Behrouz Boochani overstays NZ visa

Wellington: Behrouz Boochani, the refugee who wrote an award-winning book while being held in detention, has overstayed his visa in New Zealand, according to at least one official and the man's lawyer, in a move that could fuel diplomatic tensions with Australia.

Boochani travelled from Papua New Guinea in November on a temporary one-month visa to speak about his book at a literary festival.

Dr Graham Thom, of Amnesty International Australia, with refugee Behrouz Boochani on his first full day of freedom in Christchurch.

The book details the six years he spent held against his will at Australia's notorious offshore detention camp on PNG's Manus Island.

Ben Lomai, a lawyer in PNG who has been acting for Boochani and hundreds of other refugees, told The Associated Press this week that Boochani had not returned to PNG.

He said Boochani would be put back in detention if he did return.

"The opportunity for his future would be very bleak," Lomai said.

A New Zealand government official, who was not authorised to speak publicly about the situation but was in a position to know, told the AP Boochani had remained in Christchurch after his visa expired.

Boochani has kept a low profile since his November 29 speaking engagement at the Word Christchurch festival and has not publicly stated his plans. Many people assume he will seek asylum in New Zealand.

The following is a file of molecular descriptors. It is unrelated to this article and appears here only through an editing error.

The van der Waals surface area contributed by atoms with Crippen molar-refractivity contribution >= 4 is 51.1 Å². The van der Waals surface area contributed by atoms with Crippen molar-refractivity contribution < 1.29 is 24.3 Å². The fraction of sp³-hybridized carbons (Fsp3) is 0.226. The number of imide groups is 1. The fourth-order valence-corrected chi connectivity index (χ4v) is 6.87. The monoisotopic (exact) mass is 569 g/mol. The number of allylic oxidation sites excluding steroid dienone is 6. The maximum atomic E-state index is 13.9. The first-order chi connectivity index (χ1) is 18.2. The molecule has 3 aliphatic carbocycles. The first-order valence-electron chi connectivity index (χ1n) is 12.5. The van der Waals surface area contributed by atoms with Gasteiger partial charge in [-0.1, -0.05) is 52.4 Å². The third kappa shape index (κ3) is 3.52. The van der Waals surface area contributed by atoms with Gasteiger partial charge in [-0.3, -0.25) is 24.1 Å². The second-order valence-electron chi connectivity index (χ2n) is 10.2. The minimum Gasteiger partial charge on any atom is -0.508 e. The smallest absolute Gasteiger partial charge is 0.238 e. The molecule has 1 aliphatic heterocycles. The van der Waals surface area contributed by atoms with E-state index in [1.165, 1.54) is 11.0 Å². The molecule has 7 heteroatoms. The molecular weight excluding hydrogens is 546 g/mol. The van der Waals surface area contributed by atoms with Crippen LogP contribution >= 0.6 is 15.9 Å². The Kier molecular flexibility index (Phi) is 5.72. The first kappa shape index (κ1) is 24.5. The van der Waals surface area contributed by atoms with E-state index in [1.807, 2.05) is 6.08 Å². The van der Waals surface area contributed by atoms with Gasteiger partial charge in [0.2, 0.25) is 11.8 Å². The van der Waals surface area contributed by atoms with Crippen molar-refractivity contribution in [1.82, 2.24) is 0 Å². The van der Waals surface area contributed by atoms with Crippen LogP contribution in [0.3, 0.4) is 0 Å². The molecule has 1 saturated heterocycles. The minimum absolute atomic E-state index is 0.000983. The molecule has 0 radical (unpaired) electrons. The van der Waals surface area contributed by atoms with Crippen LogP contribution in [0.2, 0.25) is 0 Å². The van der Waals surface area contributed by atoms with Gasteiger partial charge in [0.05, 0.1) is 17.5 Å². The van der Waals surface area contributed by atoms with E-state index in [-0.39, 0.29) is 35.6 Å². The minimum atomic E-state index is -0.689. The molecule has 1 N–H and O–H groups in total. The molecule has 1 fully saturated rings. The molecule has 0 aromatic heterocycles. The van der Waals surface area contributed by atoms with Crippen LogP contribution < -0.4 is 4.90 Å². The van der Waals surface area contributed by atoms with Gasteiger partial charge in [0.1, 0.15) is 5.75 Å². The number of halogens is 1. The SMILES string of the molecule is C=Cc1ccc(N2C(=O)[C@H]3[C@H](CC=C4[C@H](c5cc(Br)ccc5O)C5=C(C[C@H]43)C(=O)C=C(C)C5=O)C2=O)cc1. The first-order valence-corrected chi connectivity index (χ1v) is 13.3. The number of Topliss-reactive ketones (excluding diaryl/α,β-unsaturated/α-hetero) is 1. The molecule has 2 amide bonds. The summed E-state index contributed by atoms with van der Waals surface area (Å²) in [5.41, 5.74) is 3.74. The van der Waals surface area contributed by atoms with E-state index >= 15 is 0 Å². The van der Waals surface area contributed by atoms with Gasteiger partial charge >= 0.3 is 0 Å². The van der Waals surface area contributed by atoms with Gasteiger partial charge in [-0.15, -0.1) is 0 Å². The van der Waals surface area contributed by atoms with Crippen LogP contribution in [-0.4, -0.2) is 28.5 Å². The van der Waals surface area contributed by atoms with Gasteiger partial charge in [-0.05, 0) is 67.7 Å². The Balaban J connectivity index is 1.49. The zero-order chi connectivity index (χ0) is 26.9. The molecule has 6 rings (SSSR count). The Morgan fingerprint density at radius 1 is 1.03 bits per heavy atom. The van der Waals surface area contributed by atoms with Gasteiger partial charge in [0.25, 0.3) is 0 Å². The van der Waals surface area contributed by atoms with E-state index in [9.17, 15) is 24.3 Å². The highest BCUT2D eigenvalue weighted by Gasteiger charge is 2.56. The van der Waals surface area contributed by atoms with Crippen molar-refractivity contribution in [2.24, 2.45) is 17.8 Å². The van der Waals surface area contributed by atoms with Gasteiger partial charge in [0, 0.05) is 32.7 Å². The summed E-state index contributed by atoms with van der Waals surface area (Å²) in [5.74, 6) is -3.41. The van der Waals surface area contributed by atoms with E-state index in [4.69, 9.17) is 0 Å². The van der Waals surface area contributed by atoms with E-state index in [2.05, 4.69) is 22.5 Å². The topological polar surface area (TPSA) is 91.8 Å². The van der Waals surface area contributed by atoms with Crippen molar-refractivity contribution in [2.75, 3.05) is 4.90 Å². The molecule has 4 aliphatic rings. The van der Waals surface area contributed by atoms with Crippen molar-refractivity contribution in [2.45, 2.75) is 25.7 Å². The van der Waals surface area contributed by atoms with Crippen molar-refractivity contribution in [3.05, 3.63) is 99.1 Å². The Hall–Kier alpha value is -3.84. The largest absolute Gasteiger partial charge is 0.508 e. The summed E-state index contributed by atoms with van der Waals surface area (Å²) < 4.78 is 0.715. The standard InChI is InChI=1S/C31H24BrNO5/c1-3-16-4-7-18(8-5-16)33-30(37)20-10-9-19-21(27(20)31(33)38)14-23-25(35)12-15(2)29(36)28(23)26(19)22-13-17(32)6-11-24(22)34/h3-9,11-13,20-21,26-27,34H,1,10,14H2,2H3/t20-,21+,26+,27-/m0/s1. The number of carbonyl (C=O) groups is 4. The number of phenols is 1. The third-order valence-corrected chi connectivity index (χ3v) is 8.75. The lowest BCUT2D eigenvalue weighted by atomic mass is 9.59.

Australian Home Affairs Minister Peter Dutton has vowed that Boochani will never be allowed to enter Australia, even if New Zealand ends up granting him asylum. That would create an unusual situation, because typically New Zealanders and Australians are free to live and work in both countries under a mutual agreement.

A statement from Prime Minister Jacinda Ardern's office to the AP appeared to add further confirmation that Boochani remains in New Zealand.

The statement said the Prime Minister did not believe that Boochani remaining in the country would cause any problems for New Zealand's close relationship with Australia. Her office referred further questions to immigration officials.

Greg Patchell, the head of Immigration New Zealand, said the agency couldn't comment on Boochani's visa status due to legal and privacy reasons.

Boochani could not be immediately reached for this story.

An ethnic Kurd and journalist, the 36-year-old Boochani fled from Iran, eventually making his way by boat to Australia's Christmas Island.

On Manus, Boochani helped shine a light on the plight of hundreds of asylum seekers by writing about his experiences on a smuggled phone and posting to social media.

He documented unsanitary conditions, hunger strikes and violence, as well as deaths caused by medical neglect and suicide.

Called No Friend But the Mountains, the book won this year's prestigious Victorian Prize for Literature.


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